Using a cell phone is the most common cause of distracted driving: One-quarter of all car accidents in the U.S. are caused by texting while driving. It’s no wonder: Texting while driving makes having a crash 23 times more likely.
The reason cell phones are such a prominent cause of distraction is because these devices have become indispensable items for many people; we use them constantly, and it’s very hard to stop doing so, even while driving. In 2017, 41% of drivers surveyed by Consumer Reports admitted they had texted while driving, and 8% said they had watched a video on a device while driving.
Even those who don’t text or watch videos behind the wheel can easily become distracted by a phone without meaning to. It’s a common scenario for the driver to reactively look at the phone that may be sitting on the dashboard or the passenger seat when it rings or makes a text-indicator sound.
What are the dangers of distracted driving?
A key element of safe driving is maintaining fast reaction times. It’s essential for a driver to be able to hit the breaks immediately or swerve to avoid an obstacle with split-second notice. The main reason distracted driving is so dangerous is how much it impairs drivers’ reaction time. In fact, distracted drivers’ reaction time has been found to be even slower than that of a driver who is legally intoxicated. Simply put, distracted drivers respond more slowly to changes in traffic and hazards on the roadway.
Distracted drivers can also fail to be attentive enough about the best practices of safe driving, such as maintaining a safe following distance, staying firmly in their own lane, checking their mirrors, and signaling when turning. In fact, being distracted will often result in a steep decline in drivers’ most important safe-driving behaviors.
These changes to reaction time and driving habits are sometimes called “inattention blindness” because they indicate that a driver’s attention is not entirely on the task of driving. Inattention blindness can be caused by small distractions, but the consequences of distracted driving are large: increased frequency and severity of accidents, leading to injury or even death.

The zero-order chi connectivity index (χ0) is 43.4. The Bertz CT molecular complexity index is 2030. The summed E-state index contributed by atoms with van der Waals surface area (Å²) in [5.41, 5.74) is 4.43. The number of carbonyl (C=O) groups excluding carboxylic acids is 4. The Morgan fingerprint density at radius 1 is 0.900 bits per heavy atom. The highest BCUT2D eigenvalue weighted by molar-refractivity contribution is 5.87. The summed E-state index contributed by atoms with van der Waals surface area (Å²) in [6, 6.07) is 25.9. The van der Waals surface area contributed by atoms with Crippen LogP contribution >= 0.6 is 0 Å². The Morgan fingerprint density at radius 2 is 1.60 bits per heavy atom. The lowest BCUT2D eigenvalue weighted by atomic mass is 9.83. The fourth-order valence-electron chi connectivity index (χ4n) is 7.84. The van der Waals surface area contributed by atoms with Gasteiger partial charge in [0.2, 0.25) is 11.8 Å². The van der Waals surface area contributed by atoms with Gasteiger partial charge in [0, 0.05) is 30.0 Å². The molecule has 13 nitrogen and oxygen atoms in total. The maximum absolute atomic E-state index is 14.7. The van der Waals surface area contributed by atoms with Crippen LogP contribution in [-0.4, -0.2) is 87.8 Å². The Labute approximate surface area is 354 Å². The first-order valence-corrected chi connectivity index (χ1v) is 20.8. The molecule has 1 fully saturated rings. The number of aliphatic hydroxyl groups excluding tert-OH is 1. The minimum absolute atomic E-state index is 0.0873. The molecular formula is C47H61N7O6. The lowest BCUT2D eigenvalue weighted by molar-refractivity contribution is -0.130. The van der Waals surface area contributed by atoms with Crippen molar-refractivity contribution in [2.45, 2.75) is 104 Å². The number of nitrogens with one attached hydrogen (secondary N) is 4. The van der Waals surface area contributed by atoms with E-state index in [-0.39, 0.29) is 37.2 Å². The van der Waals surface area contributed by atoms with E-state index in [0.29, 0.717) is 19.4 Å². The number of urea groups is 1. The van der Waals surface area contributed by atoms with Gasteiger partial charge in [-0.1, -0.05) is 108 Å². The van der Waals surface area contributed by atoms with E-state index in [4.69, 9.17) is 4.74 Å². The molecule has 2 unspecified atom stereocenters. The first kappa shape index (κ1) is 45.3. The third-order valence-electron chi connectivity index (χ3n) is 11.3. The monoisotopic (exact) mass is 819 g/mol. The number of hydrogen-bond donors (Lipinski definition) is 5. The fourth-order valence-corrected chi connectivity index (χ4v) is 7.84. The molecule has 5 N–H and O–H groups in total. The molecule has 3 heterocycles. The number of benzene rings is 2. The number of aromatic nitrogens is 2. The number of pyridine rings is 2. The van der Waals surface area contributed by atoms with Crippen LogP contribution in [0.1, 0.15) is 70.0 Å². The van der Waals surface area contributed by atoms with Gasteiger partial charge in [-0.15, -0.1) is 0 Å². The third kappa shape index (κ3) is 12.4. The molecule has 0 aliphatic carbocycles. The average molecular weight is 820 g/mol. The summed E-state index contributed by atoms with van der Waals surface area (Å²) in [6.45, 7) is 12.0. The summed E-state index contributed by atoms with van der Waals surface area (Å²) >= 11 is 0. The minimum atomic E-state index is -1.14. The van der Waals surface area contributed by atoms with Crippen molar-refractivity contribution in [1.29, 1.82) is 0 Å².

What is the cost of distracted driving?
For fleets, distracted driving is a problem not only because it’s a physical threat to drivers’ health and safety — obviously an unacceptably high cost — but also because it can increase monetary costs substantially. Expenses related to crashes include medical care, liability, lost work hours, repairs to damaged property, and replacement of totaled vehicles. In 2018, motor vehicle crashes cost employers $72.2 billion in both fringe-benefits and non-fringe costs. Of that amount, $18,831 billion — or more than a quarter — was due to distracted driving.
Even in instances in which distracted driving does not actually cause an accident, fleets may face other costs as a result of drivers being distracted and not following safe driving protocols. This includes wear and tear on the vehicles from sudden breaking and accelerating, fielding and responding to complaints about poor driving, and doing additional training for drivers who are having problems with distraction.
There are a variety of other costs to fleets that result from distracted driving. Fleets may have to deal with higher insurance premiums after a crash. The U.S., insurance rates for fleets have been steadily on the rise. And poor driving can damage a company’s reputation, particularly if the fleet is branded with the company’s logo.
Read on to learn how to avoid distracted driving.
How to prevent distracted driving
What is the best way to end distracted driving? There are many methods of helping prevent distracted driving, including tried-and-true training and coaching and technology-enabled feedback such as in-cab coaching and driving analysis. Using technology to stop distracted driving is becoming an increasingly popular solution for fleets.